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Women are likely to become pregnant if they orgasm - expert

Women are up to 15 per cent more likely to become pregnant if they orgasm, a fertility expert has revealed. 

Dr Robert King, who has written a book about the science behind the

Women are up to 15 per cent more likely to become pregnant if they orgasm, a fertility expert has revealed.

Dr Robert King, who has written a book about the science behind the big 'O', says sperm gets 'sucked' towards her dominant ovary when she climaxes.

This is thought to be due to the release of the 'love hormone' oxytocin, which stimulates muscles in the uterus to contract, 'pushing' sperm towards where it needs to go to maximise the chance of conception.

Dr King, a lecturer in applied psychology at University College Cork, stresses 'eroticism and intimacy are not optional ad-ons for reproduction'.

One in seven couples - or 3.5million people - struggle to conceive in the UK, NHS statistics reveal.

In the US, around 10 per cent of women find it difficult to get or stay pregnant, according to the Centers for Disease Control and Prevention.

To test the link between the female orgasm and a woman's pregnancy chances, Dr King studied six female volunteers aged between 26 and 52.

The women were asked to record the number of orgasms they achieved at home, while using a vibrator, over a month.

He then compared how much liquid – a self-made lubricant – was in the womens' wombs when they achieved orgasm versus when they did not.

Results suggested that when a woman climaxes, she retains up to 15 per cent more liquid, which is an indicator of the amount of sperm that would collect in her womb.

'Sperm retention in the womb equates to better chances of falling pregnant, as the sperm is taken up into the uterus via the cervix,' Dr King said. 'And female orgasm significantly aids this process.'

The female orgasm has long been a mystery, with evolutionary scientists previously thinking it played no role in reproductive success.

'Some argued female orgasms mustn't do anything, not even forge closer bonds between partners, because it's hard to bring about,' Dr King said.

'But the fact it's sometimes tricky to achieve doesn't mean it's not a vital evolutionary function.

'It's my view that eroticism and intimacy are not optional ad-ons for human sexuality and reproduction.'

BBC documentary maker Lord Winston also made the link between sexual climax and conceiving back in 2010.

'Linking fertility and sexual enjoyment is highly controversial scientifically, not least because many women seldom have an orgasm and many who have never had one often get pregnant without difficulty,' he said.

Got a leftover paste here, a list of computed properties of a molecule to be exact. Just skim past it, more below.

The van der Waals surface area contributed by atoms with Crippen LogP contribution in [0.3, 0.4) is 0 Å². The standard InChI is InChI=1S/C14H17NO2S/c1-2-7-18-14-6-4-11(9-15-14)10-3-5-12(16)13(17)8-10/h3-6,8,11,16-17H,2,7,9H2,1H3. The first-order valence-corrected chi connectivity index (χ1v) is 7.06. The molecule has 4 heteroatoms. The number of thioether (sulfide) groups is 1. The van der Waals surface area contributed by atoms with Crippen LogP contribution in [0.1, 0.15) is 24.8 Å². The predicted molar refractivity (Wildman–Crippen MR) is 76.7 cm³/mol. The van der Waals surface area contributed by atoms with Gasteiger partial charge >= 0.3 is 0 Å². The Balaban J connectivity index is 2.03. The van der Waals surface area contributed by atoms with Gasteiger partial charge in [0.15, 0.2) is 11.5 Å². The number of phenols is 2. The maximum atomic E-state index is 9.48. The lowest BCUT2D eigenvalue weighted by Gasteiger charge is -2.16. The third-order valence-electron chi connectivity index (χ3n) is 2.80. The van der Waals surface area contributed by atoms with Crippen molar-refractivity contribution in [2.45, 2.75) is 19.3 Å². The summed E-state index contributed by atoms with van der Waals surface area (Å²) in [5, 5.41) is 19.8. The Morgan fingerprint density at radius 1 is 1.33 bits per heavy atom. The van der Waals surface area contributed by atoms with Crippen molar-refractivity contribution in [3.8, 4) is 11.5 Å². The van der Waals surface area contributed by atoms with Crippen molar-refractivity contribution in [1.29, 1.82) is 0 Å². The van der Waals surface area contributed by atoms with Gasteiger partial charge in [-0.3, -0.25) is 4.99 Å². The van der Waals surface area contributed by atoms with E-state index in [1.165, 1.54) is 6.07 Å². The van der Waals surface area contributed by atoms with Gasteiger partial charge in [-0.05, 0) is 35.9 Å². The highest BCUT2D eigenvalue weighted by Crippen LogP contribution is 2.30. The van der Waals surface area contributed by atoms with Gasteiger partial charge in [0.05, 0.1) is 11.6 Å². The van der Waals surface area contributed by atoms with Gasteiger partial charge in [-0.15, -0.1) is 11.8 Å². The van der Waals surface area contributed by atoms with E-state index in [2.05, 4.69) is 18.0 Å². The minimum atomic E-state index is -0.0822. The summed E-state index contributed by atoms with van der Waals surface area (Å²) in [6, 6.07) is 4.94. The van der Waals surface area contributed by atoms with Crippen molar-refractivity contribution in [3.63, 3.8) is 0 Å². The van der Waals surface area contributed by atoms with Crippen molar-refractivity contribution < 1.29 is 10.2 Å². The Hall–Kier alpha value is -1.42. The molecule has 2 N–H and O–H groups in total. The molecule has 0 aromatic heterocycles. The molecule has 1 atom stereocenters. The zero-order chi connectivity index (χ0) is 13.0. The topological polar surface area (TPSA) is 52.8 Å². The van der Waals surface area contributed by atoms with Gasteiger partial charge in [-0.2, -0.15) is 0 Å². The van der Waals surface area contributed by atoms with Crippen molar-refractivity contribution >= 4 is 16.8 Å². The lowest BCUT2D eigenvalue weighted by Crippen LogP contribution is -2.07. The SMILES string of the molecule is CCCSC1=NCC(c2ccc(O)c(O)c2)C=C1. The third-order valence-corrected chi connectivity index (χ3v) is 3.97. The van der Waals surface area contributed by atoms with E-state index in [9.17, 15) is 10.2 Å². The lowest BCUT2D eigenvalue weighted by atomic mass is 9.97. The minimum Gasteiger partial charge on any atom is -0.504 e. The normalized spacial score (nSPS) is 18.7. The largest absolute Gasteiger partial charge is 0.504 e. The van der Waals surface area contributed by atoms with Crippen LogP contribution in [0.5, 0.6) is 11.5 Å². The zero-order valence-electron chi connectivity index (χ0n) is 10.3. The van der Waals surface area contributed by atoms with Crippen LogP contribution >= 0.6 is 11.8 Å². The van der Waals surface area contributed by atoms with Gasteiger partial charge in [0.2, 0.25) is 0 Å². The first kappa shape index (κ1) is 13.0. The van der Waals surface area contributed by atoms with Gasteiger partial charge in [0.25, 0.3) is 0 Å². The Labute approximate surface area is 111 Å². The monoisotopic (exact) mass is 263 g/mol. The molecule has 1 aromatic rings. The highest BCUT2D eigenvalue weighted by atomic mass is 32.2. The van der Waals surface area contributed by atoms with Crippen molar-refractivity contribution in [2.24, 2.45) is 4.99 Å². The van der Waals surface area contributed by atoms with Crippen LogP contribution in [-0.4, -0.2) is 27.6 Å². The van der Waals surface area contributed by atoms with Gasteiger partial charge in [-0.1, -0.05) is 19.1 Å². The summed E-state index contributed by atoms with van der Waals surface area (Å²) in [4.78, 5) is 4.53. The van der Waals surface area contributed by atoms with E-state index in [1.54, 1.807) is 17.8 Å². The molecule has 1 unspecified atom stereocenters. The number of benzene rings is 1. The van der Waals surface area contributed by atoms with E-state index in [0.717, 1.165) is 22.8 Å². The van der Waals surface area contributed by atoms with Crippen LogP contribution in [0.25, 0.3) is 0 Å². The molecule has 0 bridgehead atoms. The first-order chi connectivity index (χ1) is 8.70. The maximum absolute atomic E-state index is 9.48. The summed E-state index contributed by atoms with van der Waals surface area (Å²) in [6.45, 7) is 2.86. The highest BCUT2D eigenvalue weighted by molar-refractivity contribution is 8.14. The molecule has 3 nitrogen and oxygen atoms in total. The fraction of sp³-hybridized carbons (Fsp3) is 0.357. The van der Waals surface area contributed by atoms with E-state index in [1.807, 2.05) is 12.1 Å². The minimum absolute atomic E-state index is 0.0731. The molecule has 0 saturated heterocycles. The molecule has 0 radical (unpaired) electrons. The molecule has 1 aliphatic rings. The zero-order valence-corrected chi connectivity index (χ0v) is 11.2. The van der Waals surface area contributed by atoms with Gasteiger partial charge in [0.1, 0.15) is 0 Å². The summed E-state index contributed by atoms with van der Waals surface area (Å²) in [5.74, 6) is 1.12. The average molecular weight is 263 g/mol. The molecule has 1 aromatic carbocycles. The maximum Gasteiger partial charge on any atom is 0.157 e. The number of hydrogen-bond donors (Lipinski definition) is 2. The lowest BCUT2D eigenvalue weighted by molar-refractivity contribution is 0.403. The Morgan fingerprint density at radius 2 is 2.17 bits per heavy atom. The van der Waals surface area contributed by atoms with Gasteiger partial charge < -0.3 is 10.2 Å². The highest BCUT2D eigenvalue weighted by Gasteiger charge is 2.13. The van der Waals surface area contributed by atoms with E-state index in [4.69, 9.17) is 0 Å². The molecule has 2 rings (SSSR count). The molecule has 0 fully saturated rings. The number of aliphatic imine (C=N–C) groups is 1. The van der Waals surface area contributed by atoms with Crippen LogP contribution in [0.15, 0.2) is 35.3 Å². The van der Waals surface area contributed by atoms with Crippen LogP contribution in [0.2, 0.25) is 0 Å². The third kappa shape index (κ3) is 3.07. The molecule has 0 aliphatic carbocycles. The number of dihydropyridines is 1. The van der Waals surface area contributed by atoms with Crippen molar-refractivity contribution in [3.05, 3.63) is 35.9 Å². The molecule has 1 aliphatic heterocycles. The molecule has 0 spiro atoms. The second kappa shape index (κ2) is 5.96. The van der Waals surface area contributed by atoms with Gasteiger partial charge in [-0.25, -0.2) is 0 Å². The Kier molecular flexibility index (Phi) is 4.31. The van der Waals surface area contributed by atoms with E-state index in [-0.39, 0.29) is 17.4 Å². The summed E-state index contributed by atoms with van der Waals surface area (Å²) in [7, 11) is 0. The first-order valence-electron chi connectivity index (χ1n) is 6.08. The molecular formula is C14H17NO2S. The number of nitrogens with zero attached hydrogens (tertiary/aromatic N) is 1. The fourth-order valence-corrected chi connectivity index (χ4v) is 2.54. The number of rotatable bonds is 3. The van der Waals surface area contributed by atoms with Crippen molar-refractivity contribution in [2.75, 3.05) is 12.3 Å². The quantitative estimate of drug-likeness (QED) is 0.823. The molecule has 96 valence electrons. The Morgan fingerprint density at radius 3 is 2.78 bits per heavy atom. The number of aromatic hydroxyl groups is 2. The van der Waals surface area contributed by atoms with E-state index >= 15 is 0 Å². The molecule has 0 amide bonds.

'I am quite attracted by the theory that contractions of the womb and the fallopian tubes may help pregnancy.'

Dr King - whose new book 'Tulips at Midnight: Exploring the latest Research into the Nature and Function of Female Orgasm' is out later this month - also argues certain male 'characteristics' boost the likelihood a woman will climax.

'In general, females orgasm more with smart, considerate, vigorous lovers with a nice smell - this last one is important because it signifies a compatible immune system,' he said.

And Dr King is not the only fertility expert who believes the female orgasm boosts the chance of pregnancy.

Dr Hana Visnova, medical director at the fertility clinic IVF Cube in Prague, added: 'There's growing evidence of a link between female orgasm and pregnancy rates, and it's an area that warrants further research.'

Dr Visnova also advocates the effectiveness of climaxing in combating stress, which has been linked to infertility.

'When your body is stressed, it essentially goes into "fight or flight" mode,' she explained.

'Hormones including adrenaline, cortisol and norepinephrine flood the bloodstream, and they tell the body that because there's a perceived threat, now is absolutely not a good time to fall pregnant.

'It's an ancient, evolutionary reaction. And it's a very real barrier. One of the things which can combat stress is sex.'

Dr Visnova recommends couples avoid having 'regimented' sex when trying to conceive, which can 'detract from the joy of the experience'.

'This can lead to emotional instability, relationship problems, sadness, anxiety and even sexual estrangement,' she said. 'The message is clear – we need to ditch the perfunctory, sex-for-a-purpose and always make it enjoyable.'

But the 'gap' between male and female orgasms is wide, with research published last May by the University of Florida finding 91 per cent of male students 'usually' orgasm during sex compared to just 39 per cent of females.

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